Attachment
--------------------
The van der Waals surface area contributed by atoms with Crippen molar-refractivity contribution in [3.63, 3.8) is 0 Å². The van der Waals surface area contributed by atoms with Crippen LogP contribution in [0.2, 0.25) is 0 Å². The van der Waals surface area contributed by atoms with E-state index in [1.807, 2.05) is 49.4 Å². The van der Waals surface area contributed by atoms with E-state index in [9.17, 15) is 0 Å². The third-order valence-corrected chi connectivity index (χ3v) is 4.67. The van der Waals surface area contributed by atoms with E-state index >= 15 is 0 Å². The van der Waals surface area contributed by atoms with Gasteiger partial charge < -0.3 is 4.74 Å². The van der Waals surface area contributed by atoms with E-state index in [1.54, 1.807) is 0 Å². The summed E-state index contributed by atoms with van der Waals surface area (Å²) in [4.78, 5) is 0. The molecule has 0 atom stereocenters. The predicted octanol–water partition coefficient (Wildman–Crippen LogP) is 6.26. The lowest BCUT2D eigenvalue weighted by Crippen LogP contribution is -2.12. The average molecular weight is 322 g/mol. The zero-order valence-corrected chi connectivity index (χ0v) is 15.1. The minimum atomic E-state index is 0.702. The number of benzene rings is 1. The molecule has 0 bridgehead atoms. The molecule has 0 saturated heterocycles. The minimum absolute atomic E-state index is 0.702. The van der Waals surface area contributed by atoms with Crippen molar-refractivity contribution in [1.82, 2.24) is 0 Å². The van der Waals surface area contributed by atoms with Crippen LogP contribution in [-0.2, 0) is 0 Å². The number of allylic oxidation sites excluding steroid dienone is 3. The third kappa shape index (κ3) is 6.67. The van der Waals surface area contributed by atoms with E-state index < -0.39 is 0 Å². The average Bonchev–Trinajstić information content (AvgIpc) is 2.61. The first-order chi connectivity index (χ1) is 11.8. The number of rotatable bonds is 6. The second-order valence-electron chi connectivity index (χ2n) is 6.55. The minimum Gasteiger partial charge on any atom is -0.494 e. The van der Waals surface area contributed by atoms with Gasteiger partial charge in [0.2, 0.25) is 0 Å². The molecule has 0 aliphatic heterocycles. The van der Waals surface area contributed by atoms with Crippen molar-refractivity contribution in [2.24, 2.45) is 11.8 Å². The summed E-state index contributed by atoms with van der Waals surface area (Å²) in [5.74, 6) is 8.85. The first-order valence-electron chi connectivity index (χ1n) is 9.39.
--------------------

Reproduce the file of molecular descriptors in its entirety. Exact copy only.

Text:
The van der Waals surface area contributed by atoms with Crippen molar-refractivity contribution in [3.63, 3.8) is 0 Å². The van der Waals surface area contributed by atoms with Crippen LogP contribution in [0.2, 0.25) is 0 Å². The van der Waals surface area contributed by atoms with E-state index in [1.807, 2.05) is 49.4 Å². The van der Waals surface area contributed by atoms with E-state index in [9.17, 15) is 0 Å². The third-order valence-corrected chi connectivity index (χ3v) is 4.67. The van der Waals surface area contributed by atoms with E-state index >= 15 is 0 Å². The van der Waals surface area contributed by atoms with Gasteiger partial charge < -0.3 is 4.74 Å². The van der Waals surface area contributed by atoms with E-state index in [1.54, 1.807) is 0 Å². The summed E-state index contributed by atoms with van der Waals surface area (Å²) in [4.78, 5) is 0. The molecule has 0 atom stereocenters. The predicted octanol–water partition coefficient (Wildman–Crippen LogP) is 6.26. The lowest BCUT2D eigenvalue weighted by Crippen LogP contribution is -2.12. The average molecular weight is 322 g/mol. The zero-order valence-corrected chi connectivity index (χ0v) is 15.1. The minimum atomic E-state index is 0.702. The number of benzene rings is 1. The molecule has 0 bridgehead atoms. The molecule has 0 saturated heterocycles. The minimum absolute atomic E-state index is 0.702. The van der Waals surface area contributed by atoms with Crippen molar-refractivity contribution in [1.82, 2.24) is 0 Å². The van der Waals surface area contributed by atoms with Crippen LogP contribution in [-0.2, 0) is 0 Å². The number of allylic oxidation sites excluding steroid dienone is 3. The third kappa shape index (κ3) is 6.67. The van der Waals surface area contributed by atoms with E-state index < -0.39 is 0 Å². The average Bonchev–Trinajstić information content (AvgIpc) is 2.61. The first-order chi connectivity index (χ1) is 11.8. The number of rotatable bonds is 6. The second-order valence-electron chi connectivity index (χ2n) is 6.55. The minimum Gasteiger partial charge on any atom is -0.494 e. The van der Waals surface area contributed by atoms with Gasteiger partial charge in [0.2, 0.25) is 0 Å². The molecule has 0 aliphatic heterocycles. The van der Waals surface area contributed by atoms with Crippen molar-refractivity contribution in [2.24, 2.45) is 11.8 Å². The summed E-state index contributed by atoms with van der Waals surface area (Å²) in [5.74, 6) is 8.85. The first-order valence-electron chi connectivity index (χ1n) is 9.39.